Chiquita Ridge is not an oasis, per se. It's an old cattle trail overlooking two distinct valleys. From the nearest road, it's a quarter mile rise to the top. Those that have never made the hike up the trailhead from Antonio Parkway probably don't even know it's there. But there's a magic to Chiquita Ridge. Once you make that climb, it's as if something in the world becomes lighter.
I've been asked to write a few new essays for an April 2019 paperback edition of To Be A Runner. I'm flattered by the offer. TBAR sold well in its initial release, but didn't enjoy the robust sales of the how-to running books, so I was always hoping for a second chance.
The first time I ever got passed by a woman was December 21, 1975. I was running the Christmas Relays, a fifty-mile team event from Santa Cruz to Half Moon Bay. If you drive that highway, as I did just a couple months ago, it's one of the most scenic stretches of road in America. The pavement parallels and overlooks the Pacific Ocean in many spots. . . . All of that was lost on me back in 1975. I was running a ten-mile leg in a cold winter rain, feeling very sorry for myself and not at all enjoying the view — particularly those rolling stretches of highway that seemed to climb forever. I was fourteen. My dad was off in Vietnam.
There are thirty-seven days to the State Meet. Five weeks and change. Take away Sundays, which cross country's local governing body has declared "no practice" days, and we're down to thirty-three days to get better. Consider that we'll have at least two recovery days per week, and that lowers the number to twenty-three chances to improve.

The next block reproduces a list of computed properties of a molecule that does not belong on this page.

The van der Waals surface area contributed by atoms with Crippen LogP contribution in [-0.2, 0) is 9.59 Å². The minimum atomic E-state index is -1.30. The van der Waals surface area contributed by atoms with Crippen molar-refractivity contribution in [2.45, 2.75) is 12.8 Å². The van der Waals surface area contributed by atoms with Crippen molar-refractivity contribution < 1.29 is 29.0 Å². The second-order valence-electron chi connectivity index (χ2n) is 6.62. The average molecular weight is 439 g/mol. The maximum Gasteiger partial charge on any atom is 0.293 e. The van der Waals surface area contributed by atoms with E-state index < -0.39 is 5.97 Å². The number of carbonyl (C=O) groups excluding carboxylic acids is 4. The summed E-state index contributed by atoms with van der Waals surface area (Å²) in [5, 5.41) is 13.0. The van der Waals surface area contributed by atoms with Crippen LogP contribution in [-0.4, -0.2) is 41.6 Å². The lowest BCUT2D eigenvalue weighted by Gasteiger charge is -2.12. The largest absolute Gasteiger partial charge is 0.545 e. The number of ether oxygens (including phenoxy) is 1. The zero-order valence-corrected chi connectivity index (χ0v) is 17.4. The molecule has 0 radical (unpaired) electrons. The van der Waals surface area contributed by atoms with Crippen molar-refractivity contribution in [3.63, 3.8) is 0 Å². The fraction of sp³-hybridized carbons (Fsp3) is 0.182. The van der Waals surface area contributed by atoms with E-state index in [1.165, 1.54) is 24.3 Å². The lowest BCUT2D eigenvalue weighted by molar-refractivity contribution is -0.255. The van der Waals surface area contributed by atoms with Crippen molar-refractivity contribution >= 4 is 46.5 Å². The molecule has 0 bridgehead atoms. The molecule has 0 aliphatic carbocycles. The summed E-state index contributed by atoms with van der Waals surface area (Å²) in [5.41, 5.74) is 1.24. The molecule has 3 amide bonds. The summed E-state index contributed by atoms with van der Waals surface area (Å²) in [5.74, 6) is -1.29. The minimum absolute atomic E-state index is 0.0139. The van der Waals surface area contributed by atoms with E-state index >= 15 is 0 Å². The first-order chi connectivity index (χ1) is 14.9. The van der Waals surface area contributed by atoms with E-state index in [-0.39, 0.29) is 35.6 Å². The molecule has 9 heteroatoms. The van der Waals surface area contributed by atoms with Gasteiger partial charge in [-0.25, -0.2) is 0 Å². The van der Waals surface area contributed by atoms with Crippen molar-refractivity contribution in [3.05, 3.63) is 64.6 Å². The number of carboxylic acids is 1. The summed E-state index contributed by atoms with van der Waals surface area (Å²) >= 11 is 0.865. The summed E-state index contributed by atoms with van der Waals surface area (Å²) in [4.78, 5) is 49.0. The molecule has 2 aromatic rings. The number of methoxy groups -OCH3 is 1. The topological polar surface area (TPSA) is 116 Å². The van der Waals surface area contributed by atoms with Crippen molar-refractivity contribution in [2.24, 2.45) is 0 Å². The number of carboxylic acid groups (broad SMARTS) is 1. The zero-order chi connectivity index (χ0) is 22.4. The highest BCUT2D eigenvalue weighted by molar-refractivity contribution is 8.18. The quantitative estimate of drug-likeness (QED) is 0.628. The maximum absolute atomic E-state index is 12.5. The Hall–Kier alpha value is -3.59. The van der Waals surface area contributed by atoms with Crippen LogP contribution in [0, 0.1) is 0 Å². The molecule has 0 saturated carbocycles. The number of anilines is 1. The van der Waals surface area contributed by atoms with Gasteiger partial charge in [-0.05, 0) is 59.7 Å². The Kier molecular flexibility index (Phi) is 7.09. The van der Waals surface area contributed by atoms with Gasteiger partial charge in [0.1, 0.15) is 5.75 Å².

I try to keep these missives non-topical in order to give them an evergreen quality. But last night's loss by the men's U.S. national soccer team to Trinidad-Tobago needs to be addressed. The immediate sense of confusion is that America will not have a team playing in the World Cup next year — not that anyone will miss them. They are three and out at best, a nice sideshow to the real competition.
My teams are in trouble. Not deep trouble, but we need to iron out some issues. In cross country, the top five runners from each school constitute the score. Each runner gets a single point for their finish (one point for first, fifty-one points for fifty-first, etc). Low score wins. Perfect score is fifteen points: 1-2-3-4-5. From a time point of view, it's best to have as few seconds as possible between the first scorer and the fifth....
Cross country season officially began last Saturday. As a forest fire raged in the mountains above Pasadena, the first gun of the season sounded. I am always reminded of “Hollywood” from Top Gun’s comment about dogfighting when I hear that first gun. It signifies so much that feels right to the world for me.